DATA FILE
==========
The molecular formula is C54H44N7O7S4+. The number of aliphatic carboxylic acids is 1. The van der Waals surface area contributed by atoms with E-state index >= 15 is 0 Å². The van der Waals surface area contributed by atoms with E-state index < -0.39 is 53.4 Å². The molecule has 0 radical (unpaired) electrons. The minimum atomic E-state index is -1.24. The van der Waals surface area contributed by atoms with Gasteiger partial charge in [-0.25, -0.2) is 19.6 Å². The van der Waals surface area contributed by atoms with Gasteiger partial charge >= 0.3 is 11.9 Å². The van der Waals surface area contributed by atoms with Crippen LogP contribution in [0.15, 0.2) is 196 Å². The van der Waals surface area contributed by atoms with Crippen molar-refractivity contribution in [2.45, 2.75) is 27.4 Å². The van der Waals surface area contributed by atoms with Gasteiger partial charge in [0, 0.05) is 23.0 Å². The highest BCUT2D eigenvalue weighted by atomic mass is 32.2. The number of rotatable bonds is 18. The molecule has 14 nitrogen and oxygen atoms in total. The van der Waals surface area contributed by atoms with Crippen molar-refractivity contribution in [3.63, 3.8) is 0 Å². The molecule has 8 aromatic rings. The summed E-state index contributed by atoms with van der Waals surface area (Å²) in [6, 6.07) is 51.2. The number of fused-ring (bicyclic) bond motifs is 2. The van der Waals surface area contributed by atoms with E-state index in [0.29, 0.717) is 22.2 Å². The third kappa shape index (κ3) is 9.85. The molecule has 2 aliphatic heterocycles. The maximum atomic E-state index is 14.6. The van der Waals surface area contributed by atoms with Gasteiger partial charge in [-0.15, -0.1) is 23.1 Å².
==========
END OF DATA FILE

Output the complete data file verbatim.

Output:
The molecular formula is C54H44N7O7S4+. The number of aliphatic carboxylic acids is 1. The van der Waals surface area contributed by atoms with E-state index >= 15 is 0 Å². The van der Waals surface area contributed by atoms with E-state index < -0.39 is 53.4 Å². The molecule has 0 radical (unpaired) electrons. The minimum atomic E-state index is -1.24. The van der Waals surface area contributed by atoms with Gasteiger partial charge in [-0.25, -0.2) is 19.6 Å². The van der Waals surface area contributed by atoms with Gasteiger partial charge >= 0.3 is 11.9 Å². The van der Waals surface area contributed by atoms with Crippen LogP contribution in [0.15, 0.2) is 196 Å². The van der Waals surface area contributed by atoms with Crippen molar-refractivity contribution in [2.45, 2.75) is 27.4 Å². The van der Waals surface area contributed by atoms with Gasteiger partial charge in [0, 0.05) is 23.0 Å². The highest BCUT2D eigenvalue weighted by atomic mass is 32.2. The number of rotatable bonds is 18. The molecule has 14 nitrogen and oxygen atoms in total. The van der Waals surface area contributed by atoms with Crippen molar-refractivity contribution in [3.63, 3.8) is 0 Å². The molecule has 8 aromatic rings. The summed E-state index contributed by atoms with van der Waals surface area (Å²) in [6, 6.07) is 51.2. The number of fused-ring (bicyclic) bond motifs is 2. The van der Waals surface area contributed by atoms with E-state index in [0.29, 0.717) is 22.2 Å². The third kappa shape index (κ3) is 9.85. The molecule has 2 aliphatic heterocycles. The maximum atomic E-state index is 14.6. The van der Waals surface area contributed by atoms with Gasteiger partial charge in [-0.15, -0.1) is 23.1 Å².